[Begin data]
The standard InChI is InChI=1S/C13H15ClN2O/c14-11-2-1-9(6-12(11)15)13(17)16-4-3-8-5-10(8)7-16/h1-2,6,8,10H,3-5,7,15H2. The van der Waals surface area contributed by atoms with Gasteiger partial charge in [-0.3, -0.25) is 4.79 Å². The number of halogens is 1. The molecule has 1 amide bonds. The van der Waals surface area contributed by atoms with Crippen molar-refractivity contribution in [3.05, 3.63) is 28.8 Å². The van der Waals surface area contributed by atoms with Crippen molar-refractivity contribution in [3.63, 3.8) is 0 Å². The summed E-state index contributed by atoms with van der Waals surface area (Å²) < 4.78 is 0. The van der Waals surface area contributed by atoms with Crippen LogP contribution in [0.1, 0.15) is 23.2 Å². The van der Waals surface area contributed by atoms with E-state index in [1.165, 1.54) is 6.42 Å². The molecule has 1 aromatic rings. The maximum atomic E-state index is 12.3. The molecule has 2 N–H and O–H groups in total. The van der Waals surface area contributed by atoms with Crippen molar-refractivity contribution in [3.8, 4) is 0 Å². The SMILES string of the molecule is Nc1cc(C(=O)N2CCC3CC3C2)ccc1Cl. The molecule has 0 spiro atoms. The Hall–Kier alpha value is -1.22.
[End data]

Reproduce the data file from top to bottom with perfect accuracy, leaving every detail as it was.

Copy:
The standard InChI is InChI=1S/C13H15ClN2O/c14-11-2-1-9(6-12(11)15)13(17)16-4-3-8-5-10(8)7-16/h1-2,6,8,10H,3-5,7,15H2. The van der Waals surface area contributed by atoms with Gasteiger partial charge in [-0.3, -0.25) is 4.79 Å². The number of halogens is 1. The molecule has 1 amide bonds. The van der Waals surface area contributed by atoms with Crippen molar-refractivity contribution in [3.05, 3.63) is 28.8 Å². The van der Waals surface area contributed by atoms with Crippen molar-refractivity contribution in [3.63, 3.8) is 0 Å². The summed E-state index contributed by atoms with van der Waals surface area (Å²) < 4.78 is 0. The van der Waals surface area contributed by atoms with Crippen LogP contribution in [0.1, 0.15) is 23.2 Å². The van der Waals surface area contributed by atoms with E-state index in [1.165, 1.54) is 6.42 Å². The molecule has 1 aromatic rings. The maximum atomic E-state index is 12.3. The molecule has 2 N–H and O–H groups in total. The van der Waals surface area contributed by atoms with Crippen molar-refractivity contribution in [3.8, 4) is 0 Å². The SMILES string of the molecule is Nc1cc(C(=O)N2CCC3CC3C2)ccc1Cl. The molecule has 0 spiro atoms. The Hall–Kier alpha value is -1.22.